Pyriform Yıl önce
"a hybrid of two languages" But English does not seem to be a hybrid of the two languages, as far as I can tell. I'm not a linguist, so I may have missed it, but I don't see that there is any significant influence of Brythonic on English. The word order in English may be different from other Germanic languages, but it is different from Welsh too, and there seems to be very little of Brythonic in the vocabulary either.
A. Westenholz
A. Westenholz Yıl önce
@Pyriform Indeed, it is more a hybrid of various Germanic languages and Norman French / bastardized Latin, with a smattering of Celtic vocabulary here and there. English at the core remains Germanic, in structure and basic vocabulary. But over time it incorporated a rather large vocabulary from French and Medieval Latin, just the same way many languages today might be incorporating many English words and common tech phrases into their language.
Judge Magister
Judge Magister Yıl önce
@A. Westenholz the vikings already spoke a language closely related to Anglo Saxon Frisian etc, some even came from the same regions so i presume they could easily understand each other.
Flower Meerkat
Flower Meerkat Yıl önce
Whatever happened, I always felt sorry for the Romano-British when the Angles, Saxons, and Jutes came over. It must have been a dramatic change for the existing inhabitants.
k c
k c Yıl önce
they'd been comming over for thousands of years before that, some of the tribes in what is now England were Belgae and had arrived on the Island only a few hundred years before before Caesar crossed the Channel. The Iron Age Parisii near the Humber, guess where they came from....the Paris basin the list goes on. There were Irish in what is now Wales and England. The idea that the people in what is now the UK were a homogenous bunch of 'Celts' ( whatever one thinks they are ) is ridiculous.
Chevin Barghest
Chevin Barghest Yıl önce
@k c Indeed to English are mongrels and mongels are the strongest of dogs. My great grandad was an Anglo Saxon from Hereford on the Welsh border. His wife was a Celtic Bevan from Wales. They emigrated to Yorkshire in the 1872 agricultural recession. My other granddad was the statutory Irish fugitive sheep thief from Dublin. My grandmother was from a Norwegian area of the Yorkshire dales and her family name of Summersgill means 'sommer scali' which is Norwegian for the summer shepherds huts.. Her husband had a Norman French name. I have lived in the USA for 14 years and have adopted nothing of the local accent or language, (eg "I should of went"), so the idea doesn't ring true for all the Yorkshire farmers imitating Friesian coz it's trendy......
carol gebert
carol gebert Yıl önce
The Angles were already living among the Brits. They were already there when the Romans arrived.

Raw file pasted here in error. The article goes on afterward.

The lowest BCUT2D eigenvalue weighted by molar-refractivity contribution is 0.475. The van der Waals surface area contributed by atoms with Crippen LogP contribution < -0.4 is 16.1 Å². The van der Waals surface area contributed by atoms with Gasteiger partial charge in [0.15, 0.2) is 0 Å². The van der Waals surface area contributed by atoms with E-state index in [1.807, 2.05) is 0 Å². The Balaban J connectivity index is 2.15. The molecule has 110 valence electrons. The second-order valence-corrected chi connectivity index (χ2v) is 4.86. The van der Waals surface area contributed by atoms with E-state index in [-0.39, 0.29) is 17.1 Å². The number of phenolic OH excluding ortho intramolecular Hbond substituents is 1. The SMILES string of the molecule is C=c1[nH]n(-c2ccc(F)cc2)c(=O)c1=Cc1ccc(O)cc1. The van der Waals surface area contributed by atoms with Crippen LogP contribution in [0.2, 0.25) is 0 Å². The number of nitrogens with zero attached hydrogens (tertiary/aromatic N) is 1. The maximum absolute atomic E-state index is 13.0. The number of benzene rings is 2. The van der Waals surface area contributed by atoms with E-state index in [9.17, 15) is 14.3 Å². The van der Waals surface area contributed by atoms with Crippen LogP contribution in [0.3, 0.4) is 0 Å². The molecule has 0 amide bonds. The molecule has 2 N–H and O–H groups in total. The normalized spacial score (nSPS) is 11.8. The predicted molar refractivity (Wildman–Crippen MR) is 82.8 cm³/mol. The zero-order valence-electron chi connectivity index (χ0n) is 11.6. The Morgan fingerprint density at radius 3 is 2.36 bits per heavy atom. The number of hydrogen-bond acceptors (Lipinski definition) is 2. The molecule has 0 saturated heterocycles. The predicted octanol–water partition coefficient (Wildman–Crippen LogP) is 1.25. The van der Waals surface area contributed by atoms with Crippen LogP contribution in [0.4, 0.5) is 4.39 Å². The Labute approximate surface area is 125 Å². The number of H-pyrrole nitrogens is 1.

Ivo de Bruijn
Ivo de Bruijn 2 yıl önce
In school I got taught that Old English and Old Dutch/Frisian were mutually intelligible until about 700 or 800 AD. This would only be possible if there was a strong connection between the two regions/peoples at some point. Basically the North Sea is "our" mediterranean and off course these peoples were in contact with each other. Sometimes they were at war and out for conquest, sometimes at peace and trading goods. Funny thing is a did one of those DNA-tests and it's 55% Western European and 45% English. This kind of fits in the narrative of the Anglo-Saxons migrating into England (as "English" DNA isn't really a thing as it is always a mix). Basically they're both the same thing. Found this text about the Christening of the Frisians by order of the Franks, which recruited Ango-Saxons because of their similar language: "The Anglo-Saxon mission to the Frisians began in 678. It is possible that the Franks commissioned Anglo-Saxon clerics, who had already played an important role in converting the Franks themselves and their newly conquered territories in central and southern Germany, to lead the Frisian mission because of their linguistic affinity to the Frisians. Both English and Frisian being Ingwaeonic dialects of Germanic (see p. 128), it is possible that the two were still mutually intelligible at that time or that the missionaries could at least learn Frisian with little difficulty." Anyway, interesting stuff.
kamion53 Yıl önce
I find it curious that the area's the Anglo Saxons are supposed to come from overlap the area's that were involved in the Frisian trade. Also that the start of the Frisian trade started in about the same period as the Anglo-Saxon "invasion" is supposed to have happened.
andré Costermans
andré Costermans Yıl önce
Even Tacitus wrote down about the family-links between Gaelic and British tribes
Elizabeth V
Elizabeth V Yıl önce
It's interesting - If you only know German, Frisian will be quite difficult for you to learn, but if you know both English and German, Frisian will be very easy to pick up.
KissMyArse93 Yıl önce
Makes sense since the place where the Saxons originate from is actually part of what is now France , but back then during the Roman period would be a Germanic tribe, the area where the saxons come from would then become Francia Wich would split with the Western half becoming France and the Eastern half Germany. The middle half become other kingdoms. Francis was split in 3 by 3 rulers, Charles the fat being one of the 3 brothers. Funny how Charlemagne's empire he built barely lasted a over a century.
Hræfnwarian Yıl önce
@KissMyArse93 The Anglo-Saxon homeland was likely Schleswig Germany north of Holstein, which is far from France, however their were Anglo-Saxon settlements between the Weser and Elbe river in Germany.
Chuzz Bot
Chuzz Bot 4 aylar önce